Darren Burgess: Importance of 'forced recovery'
Written by Simon Austin — August 21, 2018
ARSENAL Head of Elite Performance Darren Burgess says ‘forced recovery’ has become crucial because of the pressures placed on modern players by technology and social media.
Burgess, who joined the Gunners last July, told the RTS podcast: “Most of the time we enforce a rule that you can’t have your phones in the massage room.
“We’ve got guys who have over 10, 11 million followers on Instagram. They just have to send out an innocent message and probably 100,000 people are going to send back an abusive one if they’ve had a bad game.
“That creates a stress that has an impact on them physically and certainly mentally. A float tank is ideal, as is yoga, massage, meditation - anything where the technology is off, their body is recuperating and you’re forcing them into a little bit of silence so they can process what they’re doing and take their mind off anything to do with football.
“We’re trying to educate our guys about the benefits of that. I like that concept of forced recovery for sure.”
Burgess, who worked for Liverpool and Port Adelaide before joining the Gunners, was also asked about mistakes he had made during his own career.
“One was obsessing too much on numbers,” he said. “Probably 10 years ago I worried too much about GPS and not about the player.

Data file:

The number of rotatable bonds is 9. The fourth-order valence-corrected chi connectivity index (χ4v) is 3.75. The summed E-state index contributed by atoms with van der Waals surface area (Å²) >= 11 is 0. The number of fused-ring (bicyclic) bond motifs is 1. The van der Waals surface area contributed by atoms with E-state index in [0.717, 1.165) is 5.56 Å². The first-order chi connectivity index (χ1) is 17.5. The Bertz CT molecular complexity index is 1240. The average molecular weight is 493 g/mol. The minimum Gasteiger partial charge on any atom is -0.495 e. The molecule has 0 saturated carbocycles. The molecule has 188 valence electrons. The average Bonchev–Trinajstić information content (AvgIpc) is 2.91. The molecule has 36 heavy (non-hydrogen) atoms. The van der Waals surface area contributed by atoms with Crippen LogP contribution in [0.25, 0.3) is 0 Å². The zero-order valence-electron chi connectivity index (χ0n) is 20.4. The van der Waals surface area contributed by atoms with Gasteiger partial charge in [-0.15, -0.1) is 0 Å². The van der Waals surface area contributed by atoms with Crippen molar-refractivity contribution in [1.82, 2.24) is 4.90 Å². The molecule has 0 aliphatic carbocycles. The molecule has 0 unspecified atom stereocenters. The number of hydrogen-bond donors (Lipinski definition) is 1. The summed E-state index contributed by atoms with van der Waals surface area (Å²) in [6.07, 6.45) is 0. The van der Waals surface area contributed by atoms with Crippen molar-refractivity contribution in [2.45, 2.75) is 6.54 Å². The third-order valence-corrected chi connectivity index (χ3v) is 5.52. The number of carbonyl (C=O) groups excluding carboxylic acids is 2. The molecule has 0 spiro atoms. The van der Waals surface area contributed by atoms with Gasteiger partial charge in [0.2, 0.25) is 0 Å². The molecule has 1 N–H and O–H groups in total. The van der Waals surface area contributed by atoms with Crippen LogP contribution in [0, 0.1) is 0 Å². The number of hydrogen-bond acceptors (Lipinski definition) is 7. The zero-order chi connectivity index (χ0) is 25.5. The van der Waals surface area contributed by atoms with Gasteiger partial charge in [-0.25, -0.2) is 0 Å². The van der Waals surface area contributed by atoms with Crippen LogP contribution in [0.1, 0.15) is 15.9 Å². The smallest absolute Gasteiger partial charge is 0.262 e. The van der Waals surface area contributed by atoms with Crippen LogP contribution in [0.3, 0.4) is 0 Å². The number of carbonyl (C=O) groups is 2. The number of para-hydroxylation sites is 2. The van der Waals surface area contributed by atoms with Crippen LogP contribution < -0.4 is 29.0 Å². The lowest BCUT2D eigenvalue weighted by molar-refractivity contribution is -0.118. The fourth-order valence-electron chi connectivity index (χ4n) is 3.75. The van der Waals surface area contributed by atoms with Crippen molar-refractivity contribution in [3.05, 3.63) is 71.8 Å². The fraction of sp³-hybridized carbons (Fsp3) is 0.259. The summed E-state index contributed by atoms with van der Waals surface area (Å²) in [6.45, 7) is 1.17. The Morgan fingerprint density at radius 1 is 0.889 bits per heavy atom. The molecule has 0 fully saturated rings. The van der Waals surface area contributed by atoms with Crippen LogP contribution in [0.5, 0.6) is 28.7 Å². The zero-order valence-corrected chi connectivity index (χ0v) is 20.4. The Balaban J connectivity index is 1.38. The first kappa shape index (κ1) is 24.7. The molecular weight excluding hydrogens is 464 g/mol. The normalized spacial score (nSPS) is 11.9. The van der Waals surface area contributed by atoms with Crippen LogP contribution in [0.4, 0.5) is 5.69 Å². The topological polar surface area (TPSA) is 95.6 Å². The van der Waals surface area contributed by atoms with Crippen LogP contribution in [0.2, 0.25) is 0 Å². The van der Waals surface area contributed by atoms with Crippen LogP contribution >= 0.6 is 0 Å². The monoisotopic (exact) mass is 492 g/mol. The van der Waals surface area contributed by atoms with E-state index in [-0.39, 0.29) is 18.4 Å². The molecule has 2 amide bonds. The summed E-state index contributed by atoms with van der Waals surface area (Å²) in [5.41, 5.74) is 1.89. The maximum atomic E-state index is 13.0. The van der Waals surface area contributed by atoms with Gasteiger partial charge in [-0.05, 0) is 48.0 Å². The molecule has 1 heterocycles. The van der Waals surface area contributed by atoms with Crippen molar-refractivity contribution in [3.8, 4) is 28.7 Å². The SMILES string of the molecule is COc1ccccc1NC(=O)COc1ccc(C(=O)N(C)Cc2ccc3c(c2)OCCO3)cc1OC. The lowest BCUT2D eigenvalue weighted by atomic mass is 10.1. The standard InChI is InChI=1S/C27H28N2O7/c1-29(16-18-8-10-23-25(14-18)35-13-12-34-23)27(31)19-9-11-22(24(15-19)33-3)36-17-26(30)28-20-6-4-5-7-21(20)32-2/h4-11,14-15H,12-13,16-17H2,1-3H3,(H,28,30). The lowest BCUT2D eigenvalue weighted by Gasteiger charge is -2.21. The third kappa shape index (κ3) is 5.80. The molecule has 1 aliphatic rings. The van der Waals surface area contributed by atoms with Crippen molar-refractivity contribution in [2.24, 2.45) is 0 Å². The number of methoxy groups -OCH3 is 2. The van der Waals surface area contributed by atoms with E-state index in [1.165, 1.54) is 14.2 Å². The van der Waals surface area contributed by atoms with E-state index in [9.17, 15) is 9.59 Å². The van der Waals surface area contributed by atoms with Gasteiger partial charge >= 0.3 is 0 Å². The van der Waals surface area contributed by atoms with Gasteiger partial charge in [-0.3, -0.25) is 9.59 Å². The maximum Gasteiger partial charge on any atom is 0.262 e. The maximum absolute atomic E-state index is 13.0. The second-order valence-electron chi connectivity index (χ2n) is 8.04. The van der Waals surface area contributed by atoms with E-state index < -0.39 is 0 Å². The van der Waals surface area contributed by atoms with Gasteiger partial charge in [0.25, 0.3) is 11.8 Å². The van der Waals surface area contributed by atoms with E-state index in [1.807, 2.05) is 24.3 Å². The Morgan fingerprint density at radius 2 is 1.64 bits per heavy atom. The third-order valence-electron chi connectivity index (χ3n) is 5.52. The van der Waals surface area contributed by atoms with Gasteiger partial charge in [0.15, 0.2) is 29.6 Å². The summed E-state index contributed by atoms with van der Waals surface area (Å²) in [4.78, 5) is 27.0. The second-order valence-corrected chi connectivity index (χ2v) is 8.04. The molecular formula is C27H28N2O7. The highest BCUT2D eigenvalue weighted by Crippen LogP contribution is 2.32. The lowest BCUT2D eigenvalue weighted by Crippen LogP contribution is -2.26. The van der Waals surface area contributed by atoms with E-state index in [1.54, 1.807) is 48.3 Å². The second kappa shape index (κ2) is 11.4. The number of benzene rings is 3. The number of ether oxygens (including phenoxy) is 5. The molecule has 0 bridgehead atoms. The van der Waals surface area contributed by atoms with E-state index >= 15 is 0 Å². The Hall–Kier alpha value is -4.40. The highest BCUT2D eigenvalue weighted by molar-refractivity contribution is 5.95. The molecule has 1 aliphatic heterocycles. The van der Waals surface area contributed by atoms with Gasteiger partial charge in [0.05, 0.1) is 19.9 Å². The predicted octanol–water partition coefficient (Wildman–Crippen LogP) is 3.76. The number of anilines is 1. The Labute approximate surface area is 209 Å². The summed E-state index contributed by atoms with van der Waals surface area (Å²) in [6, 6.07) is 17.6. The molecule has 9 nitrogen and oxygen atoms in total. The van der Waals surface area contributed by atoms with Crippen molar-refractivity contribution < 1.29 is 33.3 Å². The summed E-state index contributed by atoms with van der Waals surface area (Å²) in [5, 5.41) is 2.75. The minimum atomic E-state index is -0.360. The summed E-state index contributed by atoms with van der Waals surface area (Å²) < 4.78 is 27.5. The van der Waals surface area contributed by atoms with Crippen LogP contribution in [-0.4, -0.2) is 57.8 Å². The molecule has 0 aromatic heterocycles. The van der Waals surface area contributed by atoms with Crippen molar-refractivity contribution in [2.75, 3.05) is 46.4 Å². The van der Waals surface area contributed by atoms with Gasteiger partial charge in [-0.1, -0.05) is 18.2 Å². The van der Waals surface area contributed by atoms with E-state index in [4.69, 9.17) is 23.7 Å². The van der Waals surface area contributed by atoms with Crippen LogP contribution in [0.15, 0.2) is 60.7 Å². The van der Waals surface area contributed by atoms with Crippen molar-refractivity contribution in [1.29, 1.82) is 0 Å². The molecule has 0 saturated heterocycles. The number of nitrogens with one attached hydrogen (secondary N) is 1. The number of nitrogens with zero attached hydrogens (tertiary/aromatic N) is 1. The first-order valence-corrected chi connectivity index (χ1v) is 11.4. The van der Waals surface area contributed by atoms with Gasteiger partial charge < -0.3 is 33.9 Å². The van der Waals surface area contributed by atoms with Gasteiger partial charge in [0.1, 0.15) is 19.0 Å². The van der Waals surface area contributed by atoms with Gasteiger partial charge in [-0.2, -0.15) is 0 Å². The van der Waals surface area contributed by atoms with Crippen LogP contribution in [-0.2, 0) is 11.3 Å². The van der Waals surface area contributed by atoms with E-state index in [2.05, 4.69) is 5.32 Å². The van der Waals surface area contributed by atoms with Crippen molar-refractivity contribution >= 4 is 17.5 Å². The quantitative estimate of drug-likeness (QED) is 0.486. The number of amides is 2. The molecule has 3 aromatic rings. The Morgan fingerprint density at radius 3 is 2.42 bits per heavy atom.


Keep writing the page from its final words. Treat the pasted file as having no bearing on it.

“Respect the player, not just the numbers. Really deal with each player as an individual and find out who can deal with those loads a little better than others.
“And really early on in my career I got too close to players. I thought it was really cool working with professional athletes when I was 22, 23.
“You’d go for a drink with them and they’d treat you really well and come and watch you play and you’d think you were buddies. In my first role with the Sydney Swans (AFL team) I applied for a full-time job and the guy who was employing said, 'listen, you’re too close to the players'. He was 100% right.
"Even though it’s cool to be buddies with some of these players you have to respect the relationship.
"That’s advice I’d give and certainly a mistake I made.
“The players have to respect you. If they see you out drinking or whatever else, there’s no respect there when it comes to you asking them to do uncomfortable things.”
The Australian was also asked about his aims for the future and revealed: “I want to learn Spanish, because I’m in a Spanish environment at the moment. I’ve started - Spanish with an Australian accent should be interesting.”
New Gunners boss Unai Emery is Spanish, as are his assistants Juan Carlos Carcedo, Pablo Villanueva and Javi Garcia, as well as Head of Football Relations Raul Sanllehi and strength coach Julen Masach.
You can listen to the whole podcast HERE.